Hi I'm Bertie, this column is basically a place for me to call bullshit on girl related things I think are stupid.
Liz Jones, the Daily Mail's mad-aunt-in-residence, released a book last month. Don't worry, I'm not going to review it, lots of people (including Suzanne Moore) have already done that. But what I do think is worth noting, is just how angry Liz Jones is with the entire population of the world. Especially the entire female population of the world who are happy to eat gluten and not obsess over Marilyn Monroe's "legendary" hip-to-waist ratio. Angry enough to write two books about it and countless columns, which we all seem to swallow like really horrible medicine that is actually giving you diseases. It's pretty ironic that the Mail, a 'paper so outwardly preoccupied with the "bettering" of our "vile" society, would champion writers that are so disgusted and disturbed by the existence of joy.
The problem is, we all seem to be perfectly happy taking spiritual beatings from self-loathing, insecure journalists. The media has spent a lot of time talking about trolls this week – on either side of the reader/writer divide – but really trolls have always existed, it's just that we used to call them dickheads. What happened to our self-esteem? Did we leave it back there with the whirr of a dial-up connection and that box of microchips? I understand people have the right to write whatever they want, but everywhere I turn online there's just another cesspool of body-shaming, vitriolic fury.
This is where it gets a bit difficult, because while freedom of expression and the ability to share personal experiences is obviously one of the very basic tenets of the internet, that doesn't mean there aren't a whole load of people using platforms to preach their own hateful ideas about the world at other people. Cue a Liz Jones, an Amanda Platell, or an Emma Woolf, who recently wrote about "skinny-shaming" for the Guardian. While this is a perfectly interesting topic, her opinion of it is surely skewed by the fact that she has been suffering from a long-term and very serious eating disorder.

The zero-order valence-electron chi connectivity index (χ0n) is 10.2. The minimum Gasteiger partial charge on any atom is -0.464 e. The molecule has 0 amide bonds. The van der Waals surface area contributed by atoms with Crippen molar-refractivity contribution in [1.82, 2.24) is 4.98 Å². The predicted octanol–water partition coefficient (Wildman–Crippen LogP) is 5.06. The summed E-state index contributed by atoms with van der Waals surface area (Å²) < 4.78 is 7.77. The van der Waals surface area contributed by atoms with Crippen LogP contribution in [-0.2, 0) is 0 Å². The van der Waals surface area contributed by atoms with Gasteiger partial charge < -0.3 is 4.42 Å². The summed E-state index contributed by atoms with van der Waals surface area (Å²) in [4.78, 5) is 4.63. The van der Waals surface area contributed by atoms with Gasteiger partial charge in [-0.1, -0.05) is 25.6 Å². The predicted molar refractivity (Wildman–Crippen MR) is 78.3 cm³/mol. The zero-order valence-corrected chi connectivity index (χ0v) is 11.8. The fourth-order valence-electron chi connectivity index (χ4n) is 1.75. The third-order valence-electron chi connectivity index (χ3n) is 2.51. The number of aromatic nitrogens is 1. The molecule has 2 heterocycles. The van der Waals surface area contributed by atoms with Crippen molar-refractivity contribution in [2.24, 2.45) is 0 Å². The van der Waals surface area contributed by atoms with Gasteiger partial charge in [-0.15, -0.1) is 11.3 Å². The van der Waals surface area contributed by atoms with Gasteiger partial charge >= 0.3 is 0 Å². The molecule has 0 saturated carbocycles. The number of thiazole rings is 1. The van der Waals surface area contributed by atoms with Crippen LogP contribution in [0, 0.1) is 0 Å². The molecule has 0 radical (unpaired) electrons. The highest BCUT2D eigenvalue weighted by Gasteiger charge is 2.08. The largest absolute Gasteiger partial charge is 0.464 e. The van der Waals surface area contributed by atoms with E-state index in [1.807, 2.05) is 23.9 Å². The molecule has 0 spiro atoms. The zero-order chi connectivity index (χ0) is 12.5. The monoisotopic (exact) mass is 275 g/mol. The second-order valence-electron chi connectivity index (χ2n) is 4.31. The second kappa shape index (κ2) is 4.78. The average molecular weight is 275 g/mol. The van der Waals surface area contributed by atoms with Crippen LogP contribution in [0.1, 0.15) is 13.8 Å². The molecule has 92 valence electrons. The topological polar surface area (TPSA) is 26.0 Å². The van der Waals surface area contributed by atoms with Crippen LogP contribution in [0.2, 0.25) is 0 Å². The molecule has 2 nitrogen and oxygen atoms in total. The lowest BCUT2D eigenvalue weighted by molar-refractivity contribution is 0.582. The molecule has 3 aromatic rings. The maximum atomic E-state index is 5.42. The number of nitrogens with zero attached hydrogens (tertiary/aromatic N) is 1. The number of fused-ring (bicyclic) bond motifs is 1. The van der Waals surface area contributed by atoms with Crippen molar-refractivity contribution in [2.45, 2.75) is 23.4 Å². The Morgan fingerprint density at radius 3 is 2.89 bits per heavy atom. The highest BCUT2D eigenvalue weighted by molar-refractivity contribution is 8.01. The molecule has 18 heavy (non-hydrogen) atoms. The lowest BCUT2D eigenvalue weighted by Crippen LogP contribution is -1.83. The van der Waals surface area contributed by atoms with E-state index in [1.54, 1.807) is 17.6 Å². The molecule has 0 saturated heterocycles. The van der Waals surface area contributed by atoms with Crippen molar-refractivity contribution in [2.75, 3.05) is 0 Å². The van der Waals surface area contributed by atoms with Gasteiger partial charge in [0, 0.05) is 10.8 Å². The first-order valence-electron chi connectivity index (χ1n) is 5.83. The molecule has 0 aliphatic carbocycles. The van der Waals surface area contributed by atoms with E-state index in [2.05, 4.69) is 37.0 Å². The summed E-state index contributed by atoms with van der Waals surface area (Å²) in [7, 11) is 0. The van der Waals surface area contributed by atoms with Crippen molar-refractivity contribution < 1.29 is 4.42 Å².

Why do we have to load the discussion like this? Why does the observation of the objective neutral always get drowned out by the screams of the partisan? Why can't we discuss body shape from a position of empowerment? What is it with battle scars meriting experience? We all exist within bodies, we all have opinions, can't size be an issue we all chime in on, rather than people who are acutely, dangerously self-conscious and weight-aware?
"I'm fed up with being judged for being physically disciplined, for watching what I eat, and for exercising five times a week," says Woolf. "Other things a thin woman is not allowed to say: 'It takes willpower to stay slim'; 'Of course it would be easier just to eat anything I wanted but I don't'; 'Yes, I'm often hungry mid-morning but I wait until lunchtime'. Above all, a slim woman must never say: 'I prefer being slim'."
How is this to do with being health-conscious? That's to do with hoping to maintain or attain a specific body type and it's unfair to claim it in the same breath as: "We need to shift the weight debate to health, rather than looks." I would rather be engaged in a conversation about body health with somebody who wasn't suffering from an illness that caused them to starve themselves. That doesn't mean I don't want to read about personal struggles with illnesses, or Emma Woolf's impression of our culture's reaction to different body shapes, I just don't want to be schooled about my appearance by somebody who believes they can represent both an anorexic and a "healthy body".
I suppose what it boils down to is the question of why we're still so obsessed with the fact that we all look different. Rather than using the internet's endless blank space to identify new and dubious ways of making each other feel inferior (thin-shaming, fat-shaming, fat-shaming-via-thin-shaming, it's kind of endless, no?), would it really be so ridiculous to suggest that we strive to reclaim it for good? Couldn't we all try – at least some of the time – to shift the focus away from "othering" strangers, and on to loving and caring for ourselves and the people around us, age and gender irrelevant?
Life is way, way too short.
Follow Bertie on Twitter: @bertiebrandes
Previously – It's Not That Difficult to Use the Internet